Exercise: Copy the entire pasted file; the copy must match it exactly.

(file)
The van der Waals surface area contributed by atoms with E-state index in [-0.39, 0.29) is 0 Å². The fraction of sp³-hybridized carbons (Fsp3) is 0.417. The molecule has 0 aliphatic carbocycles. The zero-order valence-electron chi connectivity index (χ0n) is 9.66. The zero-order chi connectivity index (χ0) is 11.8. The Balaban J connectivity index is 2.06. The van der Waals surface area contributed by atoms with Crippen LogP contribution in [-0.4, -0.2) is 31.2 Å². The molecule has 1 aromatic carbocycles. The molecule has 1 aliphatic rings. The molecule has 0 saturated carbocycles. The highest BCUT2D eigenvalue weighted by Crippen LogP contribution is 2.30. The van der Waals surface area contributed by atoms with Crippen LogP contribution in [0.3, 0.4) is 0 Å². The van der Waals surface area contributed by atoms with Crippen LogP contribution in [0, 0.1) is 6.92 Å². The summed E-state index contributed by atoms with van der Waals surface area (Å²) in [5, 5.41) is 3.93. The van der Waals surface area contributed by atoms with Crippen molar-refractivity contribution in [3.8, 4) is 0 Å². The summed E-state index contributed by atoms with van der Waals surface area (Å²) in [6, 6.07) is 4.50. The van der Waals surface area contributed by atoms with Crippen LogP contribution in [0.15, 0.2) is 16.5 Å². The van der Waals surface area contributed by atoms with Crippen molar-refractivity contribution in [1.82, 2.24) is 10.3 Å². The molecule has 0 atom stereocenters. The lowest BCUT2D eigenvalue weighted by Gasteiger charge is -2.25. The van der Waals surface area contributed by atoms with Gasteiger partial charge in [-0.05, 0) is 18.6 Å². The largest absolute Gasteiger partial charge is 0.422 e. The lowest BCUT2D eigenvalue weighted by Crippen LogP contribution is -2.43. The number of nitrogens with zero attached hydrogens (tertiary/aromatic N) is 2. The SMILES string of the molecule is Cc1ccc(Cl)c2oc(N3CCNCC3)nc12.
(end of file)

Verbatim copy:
The van der Waals surface area contributed by atoms with E-state index in [-0.39, 0.29) is 0 Å². The fraction of sp³-hybridized carbons (Fsp3) is 0.417. The molecule has 0 aliphatic carbocycles. The zero-order valence-electron chi connectivity index (χ0n) is 9.66. The zero-order chi connectivity index (χ0) is 11.8. The Balaban J connectivity index is 2.06. The van der Waals surface area contributed by atoms with Crippen LogP contribution in [-0.4, -0.2) is 31.2 Å². The molecule has 1 aromatic carbocycles. The molecule has 1 aliphatic rings. The molecule has 0 saturated carbocycles. The highest BCUT2D eigenvalue weighted by Crippen LogP contribution is 2.30. The van der Waals surface area contributed by atoms with Crippen LogP contribution in [0.3, 0.4) is 0 Å². The van der Waals surface area contributed by atoms with Crippen LogP contribution in [0, 0.1) is 6.92 Å². The summed E-state index contributed by atoms with van der Waals surface area (Å²) in [5, 5.41) is 3.93. The van der Waals surface area contributed by atoms with Crippen molar-refractivity contribution in [3.8, 4) is 0 Å². The summed E-state index contributed by atoms with van der Waals surface area (Å²) in [6, 6.07) is 4.50. The van der Waals surface area contributed by atoms with Crippen LogP contribution in [0.15, 0.2) is 16.5 Å². The van der Waals surface area contributed by atoms with Crippen molar-refractivity contribution in [1.82, 2.24) is 10.3 Å². The molecule has 0 atom stereocenters. The lowest BCUT2D eigenvalue weighted by Gasteiger charge is -2.25. The van der Waals surface area contributed by atoms with Gasteiger partial charge in [-0.05, 0) is 18.6 Å². The largest absolute Gasteiger partial charge is 0.422 e. The lowest BCUT2D eigenvalue weighted by Crippen LogP contribution is -2.43. The number of nitrogens with zero attached hydrogens (tertiary/aromatic N) is 2. The SMILES string of the molecule is Cc1ccc(Cl)c2oc(N3CCNCC3)nc12.